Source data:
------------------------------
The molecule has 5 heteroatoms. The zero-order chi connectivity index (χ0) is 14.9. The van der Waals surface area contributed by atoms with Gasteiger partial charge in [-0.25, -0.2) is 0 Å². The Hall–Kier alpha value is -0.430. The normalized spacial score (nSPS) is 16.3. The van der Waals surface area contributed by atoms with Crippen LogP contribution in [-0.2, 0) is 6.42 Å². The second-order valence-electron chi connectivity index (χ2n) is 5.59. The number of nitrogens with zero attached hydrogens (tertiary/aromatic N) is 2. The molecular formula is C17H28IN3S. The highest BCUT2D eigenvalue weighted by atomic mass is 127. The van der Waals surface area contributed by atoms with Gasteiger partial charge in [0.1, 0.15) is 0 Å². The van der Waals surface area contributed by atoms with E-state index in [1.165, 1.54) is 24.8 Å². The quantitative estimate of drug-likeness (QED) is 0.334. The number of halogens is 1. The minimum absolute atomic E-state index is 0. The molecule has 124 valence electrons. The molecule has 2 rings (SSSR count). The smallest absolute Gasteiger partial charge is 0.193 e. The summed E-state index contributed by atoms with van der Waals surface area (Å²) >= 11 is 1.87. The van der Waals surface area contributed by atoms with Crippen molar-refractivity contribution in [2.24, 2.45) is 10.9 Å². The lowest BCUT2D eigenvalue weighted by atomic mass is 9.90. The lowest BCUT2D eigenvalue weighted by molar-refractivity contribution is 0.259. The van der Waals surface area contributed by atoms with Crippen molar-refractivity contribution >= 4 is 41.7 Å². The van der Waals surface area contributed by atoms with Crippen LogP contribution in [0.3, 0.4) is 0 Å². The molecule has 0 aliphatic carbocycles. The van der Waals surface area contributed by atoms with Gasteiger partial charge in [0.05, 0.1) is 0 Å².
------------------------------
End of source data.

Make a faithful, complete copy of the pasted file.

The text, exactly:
The molecule has 5 heteroatoms. The zero-order chi connectivity index (χ0) is 14.9. The van der Waals surface area contributed by atoms with Gasteiger partial charge in [-0.25, -0.2) is 0 Å². The Hall–Kier alpha value is -0.430. The normalized spacial score (nSPS) is 16.3. The van der Waals surface area contributed by atoms with Crippen LogP contribution in [-0.2, 0) is 6.42 Å². The second-order valence-electron chi connectivity index (χ2n) is 5.59. The number of nitrogens with zero attached hydrogens (tertiary/aromatic N) is 2. The molecular formula is C17H28IN3S. The highest BCUT2D eigenvalue weighted by atomic mass is 127. The van der Waals surface area contributed by atoms with Gasteiger partial charge in [0.1, 0.15) is 0 Å². The van der Waals surface area contributed by atoms with E-state index in [1.165, 1.54) is 24.8 Å². The quantitative estimate of drug-likeness (QED) is 0.334. The number of halogens is 1. The minimum absolute atomic E-state index is 0. The molecule has 124 valence electrons. The molecule has 2 rings (SSSR count). The smallest absolute Gasteiger partial charge is 0.193 e. The summed E-state index contributed by atoms with van der Waals surface area (Å²) >= 11 is 1.87. The van der Waals surface area contributed by atoms with Crippen molar-refractivity contribution in [2.24, 2.45) is 10.9 Å². The lowest BCUT2D eigenvalue weighted by atomic mass is 9.90. The lowest BCUT2D eigenvalue weighted by molar-refractivity contribution is 0.259. The van der Waals surface area contributed by atoms with Crippen molar-refractivity contribution >= 4 is 41.7 Å². The van der Waals surface area contributed by atoms with Crippen LogP contribution in [0.3, 0.4) is 0 Å². The molecule has 0 aliphatic carbocycles. The van der Waals surface area contributed by atoms with Gasteiger partial charge in [0.05, 0.1) is 0 Å².